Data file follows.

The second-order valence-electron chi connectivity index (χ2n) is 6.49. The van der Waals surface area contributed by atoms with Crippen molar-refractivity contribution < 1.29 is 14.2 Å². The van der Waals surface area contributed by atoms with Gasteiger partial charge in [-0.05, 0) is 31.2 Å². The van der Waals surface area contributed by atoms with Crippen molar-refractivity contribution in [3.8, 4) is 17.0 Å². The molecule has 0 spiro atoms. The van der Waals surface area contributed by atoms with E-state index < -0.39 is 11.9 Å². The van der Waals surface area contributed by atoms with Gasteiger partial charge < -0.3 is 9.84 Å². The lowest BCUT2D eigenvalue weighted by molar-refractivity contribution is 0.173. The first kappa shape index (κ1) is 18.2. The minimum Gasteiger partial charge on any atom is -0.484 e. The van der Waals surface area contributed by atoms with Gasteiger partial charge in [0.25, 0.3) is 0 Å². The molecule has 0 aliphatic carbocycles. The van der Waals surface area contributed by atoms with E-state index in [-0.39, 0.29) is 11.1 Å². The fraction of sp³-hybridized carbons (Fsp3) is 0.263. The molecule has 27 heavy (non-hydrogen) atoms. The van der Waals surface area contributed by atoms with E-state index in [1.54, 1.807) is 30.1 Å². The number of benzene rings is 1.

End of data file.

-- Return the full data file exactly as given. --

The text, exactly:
The second-order valence-electron chi connectivity index (χ2n) is 6.49. The van der Waals surface area contributed by atoms with Crippen molar-refractivity contribution < 1.29 is 14.2 Å². The van der Waals surface area contributed by atoms with Gasteiger partial charge in [-0.05, 0) is 31.2 Å². The van der Waals surface area contributed by atoms with Crippen molar-refractivity contribution in [3.8, 4) is 17.0 Å². The molecule has 0 spiro atoms. The van der Waals surface area contributed by atoms with E-state index < -0.39 is 11.9 Å². The van der Waals surface area contributed by atoms with Gasteiger partial charge < -0.3 is 9.84 Å². The lowest BCUT2D eigenvalue weighted by molar-refractivity contribution is 0.173. The first kappa shape index (κ1) is 18.2. The minimum Gasteiger partial charge on any atom is -0.484 e. The van der Waals surface area contributed by atoms with Gasteiger partial charge in [0.25, 0.3) is 0 Å². The molecule has 0 aliphatic carbocycles. The van der Waals surface area contributed by atoms with E-state index in [-0.39, 0.29) is 11.1 Å². The fraction of sp³-hybridized carbons (Fsp3) is 0.263. The molecule has 27 heavy (non-hydrogen) atoms. The van der Waals surface area contributed by atoms with E-state index in [1.54, 1.807) is 30.1 Å². The number of benzene rings is 1.